I started out on IMDb with very bad reviews, then started writing longer ones. They weren't great, so I looked to Ebert and used some techniques I saw in his and Peter Travers' reviews. Then after I got a bit of a technique I added my own style and dropped theirs. So this review was written around the time I was looking at Ebert's stuff. Perhaps (I truthfully don't remember) I looked at his review, but I didn't intentionally copy it. It may have been stuck in my head.

But I don't think my other reviews at bear any resemblance to his. Go over them if you'd like - they're all my work.

Re: Smokey and the Bandit (1977)
Added by Harry   on 2004-02-22 22:11:00

not only do you give our five stars like they are some flyers given away in New York but you take people's words from their reviews!


Re: Smokey and the Bandit (1977)
Added by John Ulmer (email) on 2004-02-25 15:44:53

Right, I don't write my own stuff, I guess I stole all my 1,100 + reviews. Whatever, "harry."

Re: Smokey and the Bandit (1977)
Added by Jake   on 2004-08-20 21:02:12

All comments about the eerie similarity between this review and Roger Ebert aside (though it's pretty ridiculously eerie, if you know what I mean), isn't 'Smokey and the Bandit,' you know, the good one? I thought this fell under that 1970's phenomenon where any decent movie that was a big hit would be followed by an endless wave of imitations and moronic sequels through the 80's. Though I remember the imitations and moronic sequels better than this movie, I always assumed that it was the exception to the car-chase comedy rule.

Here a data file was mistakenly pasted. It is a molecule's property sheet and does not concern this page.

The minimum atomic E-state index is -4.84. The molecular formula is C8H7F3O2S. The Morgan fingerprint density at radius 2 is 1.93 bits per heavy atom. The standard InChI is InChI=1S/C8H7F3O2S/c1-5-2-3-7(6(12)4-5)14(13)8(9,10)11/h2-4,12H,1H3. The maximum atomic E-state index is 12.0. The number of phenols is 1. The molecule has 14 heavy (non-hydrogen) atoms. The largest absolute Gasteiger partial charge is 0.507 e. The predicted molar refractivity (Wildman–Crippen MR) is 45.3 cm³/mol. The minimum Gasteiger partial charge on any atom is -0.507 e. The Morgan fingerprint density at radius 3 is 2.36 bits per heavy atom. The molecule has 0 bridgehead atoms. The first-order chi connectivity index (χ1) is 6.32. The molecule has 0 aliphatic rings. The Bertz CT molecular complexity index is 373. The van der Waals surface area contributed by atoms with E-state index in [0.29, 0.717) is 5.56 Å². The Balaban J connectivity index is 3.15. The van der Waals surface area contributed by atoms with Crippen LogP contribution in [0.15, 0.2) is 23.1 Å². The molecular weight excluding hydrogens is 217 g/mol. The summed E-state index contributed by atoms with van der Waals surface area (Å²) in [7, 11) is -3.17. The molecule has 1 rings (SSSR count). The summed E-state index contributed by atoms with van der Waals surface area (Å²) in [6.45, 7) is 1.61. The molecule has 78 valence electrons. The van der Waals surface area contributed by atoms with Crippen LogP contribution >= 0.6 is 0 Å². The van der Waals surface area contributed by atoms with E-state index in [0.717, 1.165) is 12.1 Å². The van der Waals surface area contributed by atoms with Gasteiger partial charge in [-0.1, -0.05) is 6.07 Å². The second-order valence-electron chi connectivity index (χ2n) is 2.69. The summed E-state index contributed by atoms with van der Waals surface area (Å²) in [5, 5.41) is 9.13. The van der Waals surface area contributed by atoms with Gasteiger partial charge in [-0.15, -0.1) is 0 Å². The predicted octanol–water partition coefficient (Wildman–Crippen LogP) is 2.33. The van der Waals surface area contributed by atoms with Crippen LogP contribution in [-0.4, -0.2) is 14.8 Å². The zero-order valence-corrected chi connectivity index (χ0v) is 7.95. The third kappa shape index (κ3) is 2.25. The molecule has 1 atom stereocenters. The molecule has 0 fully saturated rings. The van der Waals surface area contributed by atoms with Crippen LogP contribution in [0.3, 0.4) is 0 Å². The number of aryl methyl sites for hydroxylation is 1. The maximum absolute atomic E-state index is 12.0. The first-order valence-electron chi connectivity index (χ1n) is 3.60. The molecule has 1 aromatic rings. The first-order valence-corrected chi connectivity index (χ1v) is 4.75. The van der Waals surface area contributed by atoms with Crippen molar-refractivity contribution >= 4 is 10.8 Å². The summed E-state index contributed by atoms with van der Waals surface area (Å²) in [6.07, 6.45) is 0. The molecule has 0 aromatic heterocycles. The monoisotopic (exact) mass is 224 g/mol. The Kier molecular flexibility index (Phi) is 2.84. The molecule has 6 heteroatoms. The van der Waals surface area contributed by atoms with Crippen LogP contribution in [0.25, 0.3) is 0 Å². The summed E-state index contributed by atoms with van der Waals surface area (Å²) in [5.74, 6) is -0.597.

Re: Smokey and the Bandit (1977)
Added by Jake   on 2005-07-28 22:59:48

I finally saw this again, and hey, yeah, it *is* the good one! I've seen the worst of Burt Reynolds' fast-car movies, and this one is nothing like them. It's zippy and lively and funny, and its stunts are unbelievable in a believable way, if you get me--as opposed to, say, the enormous stunt finale in 'Part 2,' which is so insanely elaborate and sense-overloading that we completely forget why it's happening or what it has to do with the story.

Most importantly, this movie lacks all arrogance. What really sunk it for Burt was making one cynical ripoff after another, in which they assembled B-list "names," fast cars and the general impression that a comedy was taking place--that's all that you need to sell tickets, so why do anything more? This movie (which, remember, was completely unaware that it was going to be a huge hit) just does what it does, cheerfully. It's actually interested in being entertaining.

Added by John (email) on 2009-04-30 01:12:16

Man, going back through these old reviews of mine is seriously one of the most painful experiences of my life. I was basically a bratty self-righteous 14-year-old version of Roger Ebert. Someone should have Internet slapped me across the face.

I do stand by my original claims here, however, that I didn't knowingly copy any portion of Ebert's review -- although it's more than likely I had read it at some point and gotten it stuck in my head subconsciously or something.